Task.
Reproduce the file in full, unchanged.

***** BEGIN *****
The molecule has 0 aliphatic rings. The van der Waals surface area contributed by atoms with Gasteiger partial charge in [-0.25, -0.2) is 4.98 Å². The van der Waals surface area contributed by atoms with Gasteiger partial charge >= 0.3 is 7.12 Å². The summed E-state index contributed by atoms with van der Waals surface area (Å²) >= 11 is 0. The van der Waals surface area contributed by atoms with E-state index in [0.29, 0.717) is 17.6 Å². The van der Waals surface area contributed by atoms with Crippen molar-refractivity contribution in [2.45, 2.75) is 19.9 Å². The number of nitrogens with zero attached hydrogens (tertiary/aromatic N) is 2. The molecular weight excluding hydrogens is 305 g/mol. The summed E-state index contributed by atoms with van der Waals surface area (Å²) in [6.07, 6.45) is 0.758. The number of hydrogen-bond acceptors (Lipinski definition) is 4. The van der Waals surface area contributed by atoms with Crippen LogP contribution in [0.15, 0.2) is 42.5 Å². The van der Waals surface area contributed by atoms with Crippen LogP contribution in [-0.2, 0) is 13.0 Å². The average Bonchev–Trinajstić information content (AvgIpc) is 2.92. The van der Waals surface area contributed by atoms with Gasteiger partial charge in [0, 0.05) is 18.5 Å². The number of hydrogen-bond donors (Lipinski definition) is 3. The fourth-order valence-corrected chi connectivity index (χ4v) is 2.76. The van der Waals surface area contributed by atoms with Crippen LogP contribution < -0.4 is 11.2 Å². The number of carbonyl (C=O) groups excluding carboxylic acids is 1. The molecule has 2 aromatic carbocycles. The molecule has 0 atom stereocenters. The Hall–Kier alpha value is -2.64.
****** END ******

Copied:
The molecule has 0 aliphatic rings. The van der Waals surface area contributed by atoms with Gasteiger partial charge in [-0.25, -0.2) is 4.98 Å². The van der Waals surface area contributed by atoms with Gasteiger partial charge >= 0.3 is 7.12 Å². The summed E-state index contributed by atoms with van der Waals surface area (Å²) >= 11 is 0. The van der Waals surface area contributed by atoms with E-state index in [0.29, 0.717) is 17.6 Å². The van der Waals surface area contributed by atoms with Crippen molar-refractivity contribution in [2.45, 2.75) is 19.9 Å². The number of nitrogens with zero attached hydrogens (tertiary/aromatic N) is 2. The molecular weight excluding hydrogens is 305 g/mol. The summed E-state index contributed by atoms with van der Waals surface area (Å²) in [6.07, 6.45) is 0.758. The number of hydrogen-bond acceptors (Lipinski definition) is 4. The van der Waals surface area contributed by atoms with Crippen LogP contribution in [0.15, 0.2) is 42.5 Å². The van der Waals surface area contributed by atoms with Crippen LogP contribution in [-0.2, 0) is 13.0 Å². The average Bonchev–Trinajstić information content (AvgIpc) is 2.92. The van der Waals surface area contributed by atoms with Gasteiger partial charge in [0, 0.05) is 18.5 Å². The number of hydrogen-bond donors (Lipinski definition) is 3. The fourth-order valence-corrected chi connectivity index (χ4v) is 2.76. The van der Waals surface area contributed by atoms with Crippen LogP contribution < -0.4 is 11.2 Å². The number of carbonyl (C=O) groups excluding carboxylic acids is 1. The molecule has 2 aromatic carbocycles. The molecule has 0 atom stereocenters. The Hall–Kier alpha value is -2.64.